But he’s not sure if the muscle tapping helped. Neither is Noyal Moore, a Vietnam-era vet who tried the program.
Moore gives more credit to the supplements Zodkoy prescribed, though he can’t remember which kind. He’s pretty sure they’ve allowed him to rely less on a walker to get around and helped him improve his personal finances.
“Whatever they’re doing, it’s working!” he said with a laugh. “I can’t really say in medical terms.”
By Zodkoy’s own admission, there’s very little scientific evidence his program works as good or better than traditional therapy. He has anecdotal testimony and a survey he gave to 20 Marines — all of whom reported feeling better after his treatment.
But there have been no clinical trials or peer-reviewed studies. There’s no proof the treatment offers more than the passage of time, one-on-one attention or a placebo effect.
To Zodkoy, that doesn’t matter.
“Is it the herbs? Don’t know. Is it the one-on-one work? Don’t know. Is it placebo? Don’t know,” Zodkoy said. “But what I will say is this: I don’t care. As long as the veterans are feeling better, it’s a win.”
Another person who doesn’t care is Jack Downing, the Soldier On director, who said his group spends $200,000 a year from a private donor fund on Zodkoy’s program. He said he didn’t ask to see any research.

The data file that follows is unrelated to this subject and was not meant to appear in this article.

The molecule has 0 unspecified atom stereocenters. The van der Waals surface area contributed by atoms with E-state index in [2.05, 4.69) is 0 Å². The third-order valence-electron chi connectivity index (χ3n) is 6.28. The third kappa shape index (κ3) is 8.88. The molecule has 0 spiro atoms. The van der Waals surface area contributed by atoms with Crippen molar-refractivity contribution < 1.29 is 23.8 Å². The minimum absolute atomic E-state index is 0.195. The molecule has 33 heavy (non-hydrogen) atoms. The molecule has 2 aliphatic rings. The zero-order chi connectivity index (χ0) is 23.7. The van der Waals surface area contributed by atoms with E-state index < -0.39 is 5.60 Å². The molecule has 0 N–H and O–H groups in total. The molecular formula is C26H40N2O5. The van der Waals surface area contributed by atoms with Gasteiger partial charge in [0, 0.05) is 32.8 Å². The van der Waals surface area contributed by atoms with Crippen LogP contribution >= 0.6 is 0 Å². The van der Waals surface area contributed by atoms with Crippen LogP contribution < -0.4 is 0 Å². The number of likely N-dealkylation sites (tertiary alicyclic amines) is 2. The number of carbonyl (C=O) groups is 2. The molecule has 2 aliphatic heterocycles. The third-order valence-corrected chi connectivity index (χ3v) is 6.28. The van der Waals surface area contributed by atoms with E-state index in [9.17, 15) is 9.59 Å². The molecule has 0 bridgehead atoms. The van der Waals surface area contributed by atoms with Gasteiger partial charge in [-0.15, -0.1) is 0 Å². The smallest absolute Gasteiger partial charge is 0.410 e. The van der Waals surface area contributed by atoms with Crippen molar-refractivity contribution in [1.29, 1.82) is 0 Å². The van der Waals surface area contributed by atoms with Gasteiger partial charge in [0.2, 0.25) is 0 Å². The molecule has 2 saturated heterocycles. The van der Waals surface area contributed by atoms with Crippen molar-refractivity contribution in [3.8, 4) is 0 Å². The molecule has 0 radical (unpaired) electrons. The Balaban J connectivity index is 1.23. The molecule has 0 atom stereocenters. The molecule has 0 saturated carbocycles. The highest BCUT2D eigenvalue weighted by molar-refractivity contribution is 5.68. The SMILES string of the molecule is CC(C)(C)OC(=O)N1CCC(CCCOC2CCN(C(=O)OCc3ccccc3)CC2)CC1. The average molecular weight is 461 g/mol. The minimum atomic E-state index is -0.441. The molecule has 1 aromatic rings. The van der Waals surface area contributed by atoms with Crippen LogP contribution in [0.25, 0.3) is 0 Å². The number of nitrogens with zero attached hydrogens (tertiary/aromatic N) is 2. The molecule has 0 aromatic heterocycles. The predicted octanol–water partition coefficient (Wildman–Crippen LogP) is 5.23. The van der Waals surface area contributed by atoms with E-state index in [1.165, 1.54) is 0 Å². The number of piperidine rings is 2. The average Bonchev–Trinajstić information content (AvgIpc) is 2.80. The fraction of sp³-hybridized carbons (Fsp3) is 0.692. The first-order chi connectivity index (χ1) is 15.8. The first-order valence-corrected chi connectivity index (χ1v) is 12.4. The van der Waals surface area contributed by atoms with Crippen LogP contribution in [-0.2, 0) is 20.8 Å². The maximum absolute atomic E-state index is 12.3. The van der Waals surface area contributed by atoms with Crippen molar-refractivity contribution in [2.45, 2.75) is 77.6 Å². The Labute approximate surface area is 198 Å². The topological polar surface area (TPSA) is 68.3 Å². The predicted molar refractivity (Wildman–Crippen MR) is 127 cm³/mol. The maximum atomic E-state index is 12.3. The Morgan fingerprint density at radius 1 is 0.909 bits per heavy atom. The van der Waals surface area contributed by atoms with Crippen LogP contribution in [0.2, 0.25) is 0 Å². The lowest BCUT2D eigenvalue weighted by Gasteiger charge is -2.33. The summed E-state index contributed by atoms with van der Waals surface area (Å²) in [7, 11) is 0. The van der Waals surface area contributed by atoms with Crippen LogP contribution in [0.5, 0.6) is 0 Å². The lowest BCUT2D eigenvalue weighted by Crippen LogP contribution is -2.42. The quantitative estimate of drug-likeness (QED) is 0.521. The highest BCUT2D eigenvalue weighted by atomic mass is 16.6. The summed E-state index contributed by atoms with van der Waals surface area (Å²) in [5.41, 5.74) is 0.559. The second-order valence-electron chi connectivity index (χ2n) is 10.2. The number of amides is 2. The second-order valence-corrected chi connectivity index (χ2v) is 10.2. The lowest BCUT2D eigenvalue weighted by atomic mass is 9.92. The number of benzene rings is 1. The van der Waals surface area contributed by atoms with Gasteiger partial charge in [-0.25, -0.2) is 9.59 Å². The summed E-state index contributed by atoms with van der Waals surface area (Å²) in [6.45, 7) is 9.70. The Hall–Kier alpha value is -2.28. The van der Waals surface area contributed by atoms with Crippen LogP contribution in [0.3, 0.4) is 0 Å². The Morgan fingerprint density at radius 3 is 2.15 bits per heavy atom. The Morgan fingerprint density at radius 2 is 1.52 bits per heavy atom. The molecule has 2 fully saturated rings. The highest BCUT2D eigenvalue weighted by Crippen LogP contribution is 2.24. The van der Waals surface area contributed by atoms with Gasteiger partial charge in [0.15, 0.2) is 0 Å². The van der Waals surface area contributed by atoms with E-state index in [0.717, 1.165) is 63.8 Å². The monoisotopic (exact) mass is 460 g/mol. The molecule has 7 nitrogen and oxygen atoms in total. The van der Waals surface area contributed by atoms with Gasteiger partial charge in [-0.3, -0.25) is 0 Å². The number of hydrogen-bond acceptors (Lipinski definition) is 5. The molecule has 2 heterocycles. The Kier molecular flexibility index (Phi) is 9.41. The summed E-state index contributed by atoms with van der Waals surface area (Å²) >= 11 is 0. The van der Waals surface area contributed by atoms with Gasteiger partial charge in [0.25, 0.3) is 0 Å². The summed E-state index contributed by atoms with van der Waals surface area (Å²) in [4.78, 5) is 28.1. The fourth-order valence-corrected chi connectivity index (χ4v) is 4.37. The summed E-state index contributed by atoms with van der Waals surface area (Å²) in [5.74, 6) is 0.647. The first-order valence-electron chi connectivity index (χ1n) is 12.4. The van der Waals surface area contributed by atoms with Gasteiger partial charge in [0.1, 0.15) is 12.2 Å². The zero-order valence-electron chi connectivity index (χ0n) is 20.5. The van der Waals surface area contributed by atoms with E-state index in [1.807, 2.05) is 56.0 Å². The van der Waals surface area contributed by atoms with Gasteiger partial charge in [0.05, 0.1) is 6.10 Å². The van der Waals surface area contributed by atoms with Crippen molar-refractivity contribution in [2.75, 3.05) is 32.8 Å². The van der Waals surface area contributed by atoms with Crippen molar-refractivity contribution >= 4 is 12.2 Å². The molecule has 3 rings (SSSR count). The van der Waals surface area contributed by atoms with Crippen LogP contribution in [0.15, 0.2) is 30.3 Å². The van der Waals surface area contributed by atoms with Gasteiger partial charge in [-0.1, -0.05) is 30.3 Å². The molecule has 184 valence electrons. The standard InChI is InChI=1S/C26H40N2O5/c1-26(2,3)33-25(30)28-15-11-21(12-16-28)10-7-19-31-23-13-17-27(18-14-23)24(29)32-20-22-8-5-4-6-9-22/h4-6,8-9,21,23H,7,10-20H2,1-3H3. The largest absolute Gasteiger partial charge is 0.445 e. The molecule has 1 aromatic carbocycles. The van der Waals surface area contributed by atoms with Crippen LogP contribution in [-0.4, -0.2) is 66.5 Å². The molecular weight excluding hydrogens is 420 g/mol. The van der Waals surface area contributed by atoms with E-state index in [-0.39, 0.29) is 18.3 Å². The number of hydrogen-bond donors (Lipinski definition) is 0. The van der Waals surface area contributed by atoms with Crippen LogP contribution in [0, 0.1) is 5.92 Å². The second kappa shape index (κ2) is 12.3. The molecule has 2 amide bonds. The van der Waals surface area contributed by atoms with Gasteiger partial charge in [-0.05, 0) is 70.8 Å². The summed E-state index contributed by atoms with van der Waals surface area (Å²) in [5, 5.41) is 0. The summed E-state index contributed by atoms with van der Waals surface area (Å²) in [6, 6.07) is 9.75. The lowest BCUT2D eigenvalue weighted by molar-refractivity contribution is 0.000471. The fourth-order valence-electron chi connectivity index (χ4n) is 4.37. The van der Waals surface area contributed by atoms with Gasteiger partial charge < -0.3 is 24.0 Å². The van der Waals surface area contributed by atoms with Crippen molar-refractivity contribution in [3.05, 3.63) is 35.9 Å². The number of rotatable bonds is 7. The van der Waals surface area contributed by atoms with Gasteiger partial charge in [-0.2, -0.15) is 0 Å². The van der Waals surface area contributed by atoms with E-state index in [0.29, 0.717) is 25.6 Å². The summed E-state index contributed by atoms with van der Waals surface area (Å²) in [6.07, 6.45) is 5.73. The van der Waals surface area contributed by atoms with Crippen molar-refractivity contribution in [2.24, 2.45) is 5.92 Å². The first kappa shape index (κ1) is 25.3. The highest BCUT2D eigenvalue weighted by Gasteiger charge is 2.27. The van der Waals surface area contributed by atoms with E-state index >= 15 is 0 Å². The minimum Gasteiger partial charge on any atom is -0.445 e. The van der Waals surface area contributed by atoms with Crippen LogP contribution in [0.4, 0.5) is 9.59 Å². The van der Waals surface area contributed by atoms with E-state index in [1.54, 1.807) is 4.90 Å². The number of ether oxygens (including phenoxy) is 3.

“I’m not a medical guy; I’m not looking to do any of that,” Downing said. “I know by the lack of decompensating episodes that are taking place in people’s lives that the quality of their life is better.”
That might be evidence enough for Soldier On, but not for many in the medical community.
“Look at blood-letting in the middle ages,” said Harriett Hall, a retired physician and Air Force colonel who edits the blog Science-Based Medicine. “They had all types of testimonials. It was in the textbooks, the doctors believed in it. They had gut feelings bloodletting worked.”
Hall said almost every treatment works for at least a few people, and in the case of PTSD, a large percentage actually recover on their own.
“So how do you know whether it was the treatment or not unless you’ve done a controlled study to find out?” she said.
Stephen Zodkoy’s PTSD treatment is certainly not the only unconventional one out there. In recent years, people have offered thought field therapy, energy healing, hot cups on people’s backs, electromagnetic therapy, sweat lodges. In Texas, a chiropractic clinic used state funding to spin vets around in chairs to stimulate the brain.